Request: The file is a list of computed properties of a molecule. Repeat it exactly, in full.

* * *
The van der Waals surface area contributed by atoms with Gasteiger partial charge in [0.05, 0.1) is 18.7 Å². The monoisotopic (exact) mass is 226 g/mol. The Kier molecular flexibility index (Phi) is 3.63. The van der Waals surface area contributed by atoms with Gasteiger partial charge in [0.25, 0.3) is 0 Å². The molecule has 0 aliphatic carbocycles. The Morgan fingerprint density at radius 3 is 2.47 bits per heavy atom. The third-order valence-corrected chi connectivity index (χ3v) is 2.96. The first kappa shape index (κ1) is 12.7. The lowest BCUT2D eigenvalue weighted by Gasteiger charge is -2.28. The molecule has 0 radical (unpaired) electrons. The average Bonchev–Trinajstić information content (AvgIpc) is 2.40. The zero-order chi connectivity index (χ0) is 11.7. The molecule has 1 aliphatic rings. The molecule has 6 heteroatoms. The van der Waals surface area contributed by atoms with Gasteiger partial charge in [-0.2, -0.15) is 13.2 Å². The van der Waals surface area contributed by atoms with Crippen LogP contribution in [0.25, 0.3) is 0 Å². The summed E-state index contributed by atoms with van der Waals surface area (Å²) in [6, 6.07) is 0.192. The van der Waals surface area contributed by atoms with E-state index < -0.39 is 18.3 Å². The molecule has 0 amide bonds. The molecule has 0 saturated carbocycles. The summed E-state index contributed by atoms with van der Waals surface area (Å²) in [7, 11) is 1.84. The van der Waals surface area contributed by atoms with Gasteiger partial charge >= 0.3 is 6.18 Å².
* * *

The van der Waals surface area contributed by atoms with Gasteiger partial charge in [0.05, 0.1) is 18.7 Å². The monoisotopic (exact) mass is 226 g/mol. The Kier molecular flexibility index (Phi) is 3.63. The van der Waals surface area contributed by atoms with Gasteiger partial charge in [0.25, 0.3) is 0 Å². The molecule has 0 aliphatic carbocycles. The Morgan fingerprint density at radius 3 is 2.47 bits per heavy atom. The third-order valence-corrected chi connectivity index (χ3v) is 2.96. The first kappa shape index (κ1) is 12.7. The lowest BCUT2D eigenvalue weighted by Gasteiger charge is -2.28. The molecule has 0 radical (unpaired) electrons. The average Bonchev–Trinajstić information content (AvgIpc) is 2.40. The zero-order chi connectivity index (χ0) is 11.7. The molecule has 1 aliphatic rings. The molecule has 6 heteroatoms. The van der Waals surface area contributed by atoms with Gasteiger partial charge in [-0.2, -0.15) is 13.2 Å². The van der Waals surface area contributed by atoms with Crippen LogP contribution in [0.25, 0.3) is 0 Å². The summed E-state index contributed by atoms with van der Waals surface area (Å²) in [6, 6.07) is 0.192. The van der Waals surface area contributed by atoms with E-state index < -0.39 is 18.3 Å². The molecule has 0 amide bonds. The molecule has 0 saturated carbocycles. The summed E-state index contributed by atoms with van der Waals surface area (Å²) in [7, 11) is 1.84. The van der Waals surface area contributed by atoms with Gasteiger partial charge >= 0.3 is 6.18 Å².